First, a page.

Thursday 7 - Saturday 16 May
This programme is no longer available
This year’s collection of Optical Sound shorts continues our tradition of films with sound at the forefront. This can entail bizarre music videos, like Meat Dept’s primal Igorrr - Very Noise, or documentaries like Broken Orchestra, which follows the organisation of a concert to ensure hundreds of broken instruments aren’t confined to the scrap heap. Experience clubbing through the ears of the hearing impaired in A Sonic Pulse, discover a genre of music you may not have heard before in Throat Singing in Kangirsuk, and see which of these films will go on to win our coveted Optical Sound award.
.Suitable for ages 15+
How Does This Work?
Just scroll down and click on each video to play. Then when you've worked out your favourite, cast your vote in the form at the bottom and join us at Awards Night on 16 May to find out the winners.
To kick things off, here's an introduction to the programme from our programming team...
A Sonic Pulse
Dir: Dorothy Allen-Pickard, Antoine Marinot (UK 2019, 7 mins)
"Music shouldn't be defined by hearing people because it's about feeling vibrations and frequencies." An exploration of D/deaf people’s experience of electronic music from a visceral, communal and scientific perspective.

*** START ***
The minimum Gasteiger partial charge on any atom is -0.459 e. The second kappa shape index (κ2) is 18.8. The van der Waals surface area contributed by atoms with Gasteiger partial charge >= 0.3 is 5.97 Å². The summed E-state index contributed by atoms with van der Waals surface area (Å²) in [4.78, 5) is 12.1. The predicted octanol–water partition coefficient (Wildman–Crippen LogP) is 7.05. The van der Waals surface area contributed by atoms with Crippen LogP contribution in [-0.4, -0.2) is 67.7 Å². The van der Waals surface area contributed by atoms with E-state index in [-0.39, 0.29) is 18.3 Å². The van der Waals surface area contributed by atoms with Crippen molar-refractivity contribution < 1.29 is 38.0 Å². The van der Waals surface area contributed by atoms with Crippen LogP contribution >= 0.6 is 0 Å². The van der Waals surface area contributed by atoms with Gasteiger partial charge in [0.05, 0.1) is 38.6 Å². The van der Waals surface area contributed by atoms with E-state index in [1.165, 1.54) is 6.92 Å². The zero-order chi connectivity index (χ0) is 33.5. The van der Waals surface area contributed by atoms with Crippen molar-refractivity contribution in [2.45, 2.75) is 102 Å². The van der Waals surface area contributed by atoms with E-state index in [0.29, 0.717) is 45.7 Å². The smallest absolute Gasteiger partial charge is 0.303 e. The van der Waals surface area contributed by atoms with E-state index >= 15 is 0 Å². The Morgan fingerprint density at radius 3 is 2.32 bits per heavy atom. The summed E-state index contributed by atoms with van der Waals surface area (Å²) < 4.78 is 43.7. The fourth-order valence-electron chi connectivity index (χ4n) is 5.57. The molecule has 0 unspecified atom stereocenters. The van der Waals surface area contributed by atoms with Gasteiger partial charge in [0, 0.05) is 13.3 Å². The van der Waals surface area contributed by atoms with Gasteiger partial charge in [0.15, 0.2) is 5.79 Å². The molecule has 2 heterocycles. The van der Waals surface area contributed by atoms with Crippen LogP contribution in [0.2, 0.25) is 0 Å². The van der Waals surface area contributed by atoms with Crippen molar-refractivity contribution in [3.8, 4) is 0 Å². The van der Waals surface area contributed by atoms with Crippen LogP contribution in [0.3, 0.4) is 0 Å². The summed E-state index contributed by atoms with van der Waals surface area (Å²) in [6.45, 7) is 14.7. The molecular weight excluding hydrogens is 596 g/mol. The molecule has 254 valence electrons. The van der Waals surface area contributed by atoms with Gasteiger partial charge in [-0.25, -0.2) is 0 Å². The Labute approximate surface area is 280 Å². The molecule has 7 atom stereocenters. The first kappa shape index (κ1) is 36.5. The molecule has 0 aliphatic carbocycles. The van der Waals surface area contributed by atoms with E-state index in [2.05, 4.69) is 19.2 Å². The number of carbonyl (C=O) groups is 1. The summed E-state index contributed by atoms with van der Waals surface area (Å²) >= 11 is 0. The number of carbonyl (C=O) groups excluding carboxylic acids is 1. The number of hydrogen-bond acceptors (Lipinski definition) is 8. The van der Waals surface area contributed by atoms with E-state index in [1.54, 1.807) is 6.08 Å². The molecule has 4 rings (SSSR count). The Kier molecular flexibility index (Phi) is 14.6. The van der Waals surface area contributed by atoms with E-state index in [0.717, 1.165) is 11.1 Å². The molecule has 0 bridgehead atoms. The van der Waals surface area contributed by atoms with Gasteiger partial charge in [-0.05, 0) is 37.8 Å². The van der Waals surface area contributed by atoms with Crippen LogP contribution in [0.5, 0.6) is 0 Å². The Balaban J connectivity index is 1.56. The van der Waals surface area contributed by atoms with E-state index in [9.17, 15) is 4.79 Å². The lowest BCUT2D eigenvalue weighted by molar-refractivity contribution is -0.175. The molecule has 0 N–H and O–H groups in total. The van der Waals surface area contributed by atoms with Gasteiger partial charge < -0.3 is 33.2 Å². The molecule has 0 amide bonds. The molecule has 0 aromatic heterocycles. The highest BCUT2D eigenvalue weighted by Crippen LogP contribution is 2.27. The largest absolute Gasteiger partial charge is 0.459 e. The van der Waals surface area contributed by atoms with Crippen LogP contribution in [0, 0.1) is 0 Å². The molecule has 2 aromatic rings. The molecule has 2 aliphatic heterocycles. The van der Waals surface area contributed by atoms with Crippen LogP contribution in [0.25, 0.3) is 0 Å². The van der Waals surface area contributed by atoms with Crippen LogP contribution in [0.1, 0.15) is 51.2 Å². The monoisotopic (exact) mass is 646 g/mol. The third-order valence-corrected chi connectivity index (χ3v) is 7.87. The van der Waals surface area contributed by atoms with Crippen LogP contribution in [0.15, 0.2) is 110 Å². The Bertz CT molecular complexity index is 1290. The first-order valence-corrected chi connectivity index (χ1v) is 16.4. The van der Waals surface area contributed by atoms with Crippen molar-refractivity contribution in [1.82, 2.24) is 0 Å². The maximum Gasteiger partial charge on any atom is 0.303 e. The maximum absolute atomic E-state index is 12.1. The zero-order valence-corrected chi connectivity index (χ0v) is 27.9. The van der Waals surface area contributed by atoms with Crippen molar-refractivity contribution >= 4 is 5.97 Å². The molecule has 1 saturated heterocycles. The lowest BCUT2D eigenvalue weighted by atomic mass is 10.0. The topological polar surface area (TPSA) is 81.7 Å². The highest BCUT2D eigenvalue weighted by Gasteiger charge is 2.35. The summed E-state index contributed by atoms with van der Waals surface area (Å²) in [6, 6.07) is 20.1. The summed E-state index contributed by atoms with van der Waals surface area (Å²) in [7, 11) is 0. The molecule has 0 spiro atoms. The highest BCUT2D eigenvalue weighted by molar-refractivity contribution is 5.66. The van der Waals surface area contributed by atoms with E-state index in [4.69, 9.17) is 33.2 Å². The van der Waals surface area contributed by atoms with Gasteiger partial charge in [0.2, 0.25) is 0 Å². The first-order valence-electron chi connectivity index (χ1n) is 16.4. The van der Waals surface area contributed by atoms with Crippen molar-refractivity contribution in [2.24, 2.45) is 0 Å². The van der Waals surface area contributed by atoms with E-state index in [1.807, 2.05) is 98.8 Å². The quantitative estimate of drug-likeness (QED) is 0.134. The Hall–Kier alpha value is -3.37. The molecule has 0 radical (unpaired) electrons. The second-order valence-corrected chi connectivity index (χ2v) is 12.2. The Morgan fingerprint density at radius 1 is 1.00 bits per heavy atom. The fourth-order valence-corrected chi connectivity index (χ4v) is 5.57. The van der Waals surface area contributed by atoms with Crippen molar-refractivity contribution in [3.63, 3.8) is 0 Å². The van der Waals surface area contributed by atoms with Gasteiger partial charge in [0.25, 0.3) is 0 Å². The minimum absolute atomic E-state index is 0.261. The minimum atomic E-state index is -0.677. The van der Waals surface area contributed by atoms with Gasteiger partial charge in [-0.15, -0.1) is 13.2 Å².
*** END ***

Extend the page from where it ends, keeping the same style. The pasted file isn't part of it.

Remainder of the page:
Igorrr - Very Noise
Dir: Meat Dept (France, US 2019, 3 mins)
An intense and eccentric CGI music video for French artist Igorrr's track Very Noise.
Dir: Ross Hogg (UK 2019, 5 mins)
Separate projections combine, unifying, becoming whole.
Throat Singing in Kangirsuk
Dir: Eva Kaukai, Manon Chamberland (Canada 2019, 3 mins)
Eva and Manon practice the art of throat singing in their native arctic land, in the small village of Kangirsuk.
Dir: Charlie Tyrell (US 2019, 11 mins)
When the Philadelphia public-school system began losing almost all the funding for its music-education programs in 2007, thousands of instruments in need of repair were forced into retirement, and community members moved to action.
We're thrilled to bring you these films as part of Flatpack 2020: Home Entertainment Edition. The full programme, intended for the big screen, also included the following films, which are unfortunately unavailable online:
Rise (Dir: Benjamin de Burca, Barbara Wagner, Canada 2019, 20 mins)
Polyfonatura (Dir: Jon Vatne, Norway 2019, 20 mins)
These films are still eligible for the Best Short and WTF award - winners of these awards will be selected by our incredible panel of judges.
How was it for you?
What's the damage, guv?
Flatpack Online is absolutely free, but your support will help make future events possible. At the festival, a short film screening ticket usually costs £10 per person or £35 for a week’s pass. Giving this amount will help cover the costs of delivering this programme, so if you're able to please DONATE here. You can also join our recently refreshed membership scheme and become a Flatmate